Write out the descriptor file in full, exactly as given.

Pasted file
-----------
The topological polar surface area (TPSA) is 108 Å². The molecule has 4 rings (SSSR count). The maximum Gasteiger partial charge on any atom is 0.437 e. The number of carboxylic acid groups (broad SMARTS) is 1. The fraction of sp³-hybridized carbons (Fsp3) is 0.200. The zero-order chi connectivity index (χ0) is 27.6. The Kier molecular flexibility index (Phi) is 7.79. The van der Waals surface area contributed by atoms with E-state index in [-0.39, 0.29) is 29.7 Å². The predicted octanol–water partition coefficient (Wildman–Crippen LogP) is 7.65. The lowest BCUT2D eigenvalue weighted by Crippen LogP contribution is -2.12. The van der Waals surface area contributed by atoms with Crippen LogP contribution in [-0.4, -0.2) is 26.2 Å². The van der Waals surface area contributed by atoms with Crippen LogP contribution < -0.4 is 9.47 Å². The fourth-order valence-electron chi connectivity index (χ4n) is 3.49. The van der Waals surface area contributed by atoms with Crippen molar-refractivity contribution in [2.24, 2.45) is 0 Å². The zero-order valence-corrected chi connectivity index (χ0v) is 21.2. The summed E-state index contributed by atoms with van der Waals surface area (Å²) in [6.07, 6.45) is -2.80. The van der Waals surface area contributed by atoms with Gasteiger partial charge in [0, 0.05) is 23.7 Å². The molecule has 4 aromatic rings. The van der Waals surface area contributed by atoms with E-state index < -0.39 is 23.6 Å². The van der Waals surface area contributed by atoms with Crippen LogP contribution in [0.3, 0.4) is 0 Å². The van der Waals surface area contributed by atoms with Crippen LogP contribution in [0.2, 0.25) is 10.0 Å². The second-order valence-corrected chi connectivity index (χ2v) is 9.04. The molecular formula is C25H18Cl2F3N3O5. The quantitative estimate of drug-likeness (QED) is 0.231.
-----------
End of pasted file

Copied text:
The topological polar surface area (TPSA) is 108 Å². The molecule has 4 rings (SSSR count). The maximum Gasteiger partial charge on any atom is 0.437 e. The number of carboxylic acid groups (broad SMARTS) is 1. The fraction of sp³-hybridized carbons (Fsp3) is 0.200. The zero-order chi connectivity index (χ0) is 27.6. The Kier molecular flexibility index (Phi) is 7.79. The van der Waals surface area contributed by atoms with E-state index in [-0.39, 0.29) is 29.7 Å². The predicted octanol–water partition coefficient (Wildman–Crippen LogP) is 7.65. The lowest BCUT2D eigenvalue weighted by Crippen LogP contribution is -2.12. The van der Waals surface area contributed by atoms with Crippen LogP contribution in [-0.4, -0.2) is 26.2 Å². The van der Waals surface area contributed by atoms with Crippen LogP contribution < -0.4 is 9.47 Å². The fourth-order valence-electron chi connectivity index (χ4n) is 3.49. The van der Waals surface area contributed by atoms with Crippen molar-refractivity contribution in [2.24, 2.45) is 0 Å². The zero-order valence-corrected chi connectivity index (χ0v) is 21.2. The summed E-state index contributed by atoms with van der Waals surface area (Å²) in [6.07, 6.45) is -2.80. The van der Waals surface area contributed by atoms with Gasteiger partial charge in [0, 0.05) is 23.7 Å². The molecule has 4 aromatic rings. The van der Waals surface area contributed by atoms with E-state index < -0.39 is 23.6 Å². The van der Waals surface area contributed by atoms with Crippen LogP contribution in [0.3, 0.4) is 0 Å². The van der Waals surface area contributed by atoms with Crippen LogP contribution in [0.2, 0.25) is 10.0 Å². The second-order valence-corrected chi connectivity index (χ2v) is 9.04. The molecular formula is C25H18Cl2F3N3O5. The quantitative estimate of drug-likeness (QED) is 0.231.